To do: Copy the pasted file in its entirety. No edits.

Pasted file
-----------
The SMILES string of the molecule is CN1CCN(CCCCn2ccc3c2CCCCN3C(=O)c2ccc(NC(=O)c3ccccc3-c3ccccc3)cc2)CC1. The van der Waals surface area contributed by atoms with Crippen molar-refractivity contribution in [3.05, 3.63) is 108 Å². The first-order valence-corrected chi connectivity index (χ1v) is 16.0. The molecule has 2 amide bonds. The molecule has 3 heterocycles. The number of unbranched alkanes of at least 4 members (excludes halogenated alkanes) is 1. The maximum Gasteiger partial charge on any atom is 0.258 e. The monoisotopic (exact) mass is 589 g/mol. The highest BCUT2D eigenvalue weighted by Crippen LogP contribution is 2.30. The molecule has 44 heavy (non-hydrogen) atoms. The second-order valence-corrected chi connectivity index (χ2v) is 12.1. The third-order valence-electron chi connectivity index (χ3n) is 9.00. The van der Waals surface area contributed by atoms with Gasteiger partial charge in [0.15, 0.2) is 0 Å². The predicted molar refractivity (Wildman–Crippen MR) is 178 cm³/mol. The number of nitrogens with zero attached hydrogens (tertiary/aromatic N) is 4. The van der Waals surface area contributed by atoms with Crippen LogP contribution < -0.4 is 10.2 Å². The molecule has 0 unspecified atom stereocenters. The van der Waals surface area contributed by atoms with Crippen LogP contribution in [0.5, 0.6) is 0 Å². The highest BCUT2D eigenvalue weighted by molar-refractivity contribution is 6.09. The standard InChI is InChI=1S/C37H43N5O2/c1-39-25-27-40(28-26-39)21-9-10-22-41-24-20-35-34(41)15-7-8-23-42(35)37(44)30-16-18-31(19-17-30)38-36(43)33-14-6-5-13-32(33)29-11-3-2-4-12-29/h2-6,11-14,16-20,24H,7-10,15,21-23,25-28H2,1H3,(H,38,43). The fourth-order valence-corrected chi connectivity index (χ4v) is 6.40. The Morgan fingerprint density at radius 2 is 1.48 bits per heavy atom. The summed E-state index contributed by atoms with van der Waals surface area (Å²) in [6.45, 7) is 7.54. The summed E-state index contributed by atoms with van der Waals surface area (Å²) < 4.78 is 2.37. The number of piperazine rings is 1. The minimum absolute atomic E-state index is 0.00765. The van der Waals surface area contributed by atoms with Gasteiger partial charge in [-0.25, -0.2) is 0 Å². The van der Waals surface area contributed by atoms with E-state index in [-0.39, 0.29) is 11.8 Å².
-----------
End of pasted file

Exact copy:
The SMILES string of the molecule is CN1CCN(CCCCn2ccc3c2CCCCN3C(=O)c2ccc(NC(=O)c3ccccc3-c3ccccc3)cc2)CC1. The van der Waals surface area contributed by atoms with Crippen molar-refractivity contribution in [3.05, 3.63) is 108 Å². The first-order valence-corrected chi connectivity index (χ1v) is 16.0. The molecule has 2 amide bonds. The molecule has 3 heterocycles. The number of unbranched alkanes of at least 4 members (excludes halogenated alkanes) is 1. The maximum Gasteiger partial charge on any atom is 0.258 e. The monoisotopic (exact) mass is 589 g/mol. The highest BCUT2D eigenvalue weighted by Crippen LogP contribution is 2.30. The molecule has 44 heavy (non-hydrogen) atoms. The second-order valence-corrected chi connectivity index (χ2v) is 12.1. The third-order valence-electron chi connectivity index (χ3n) is 9.00. The van der Waals surface area contributed by atoms with Gasteiger partial charge in [0.15, 0.2) is 0 Å². The predicted molar refractivity (Wildman–Crippen MR) is 178 cm³/mol. The number of nitrogens with zero attached hydrogens (tertiary/aromatic N) is 4. The van der Waals surface area contributed by atoms with Crippen LogP contribution < -0.4 is 10.2 Å². The molecule has 0 unspecified atom stereocenters. The van der Waals surface area contributed by atoms with Crippen LogP contribution in [0.5, 0.6) is 0 Å². The highest BCUT2D eigenvalue weighted by molar-refractivity contribution is 6.09. The standard InChI is InChI=1S/C37H43N5O2/c1-39-25-27-40(28-26-39)21-9-10-22-41-24-20-35-34(41)15-7-8-23-42(35)37(44)30-16-18-31(19-17-30)38-36(43)33-14-6-5-13-32(33)29-11-3-2-4-12-29/h2-6,11-14,16-20,24H,7-10,15,21-23,25-28H2,1H3,(H,38,43). The fourth-order valence-corrected chi connectivity index (χ4v) is 6.40. The Morgan fingerprint density at radius 2 is 1.48 bits per heavy atom. The summed E-state index contributed by atoms with van der Waals surface area (Å²) in [6.45, 7) is 7.54. The summed E-state index contributed by atoms with van der Waals surface area (Å²) < 4.78 is 2.37. The number of piperazine rings is 1. The minimum absolute atomic E-state index is 0.00765. The van der Waals surface area contributed by atoms with Gasteiger partial charge in [-0.25, -0.2) is 0 Å². The van der Waals surface area contributed by atoms with E-state index in [-0.39, 0.29) is 11.8 Å².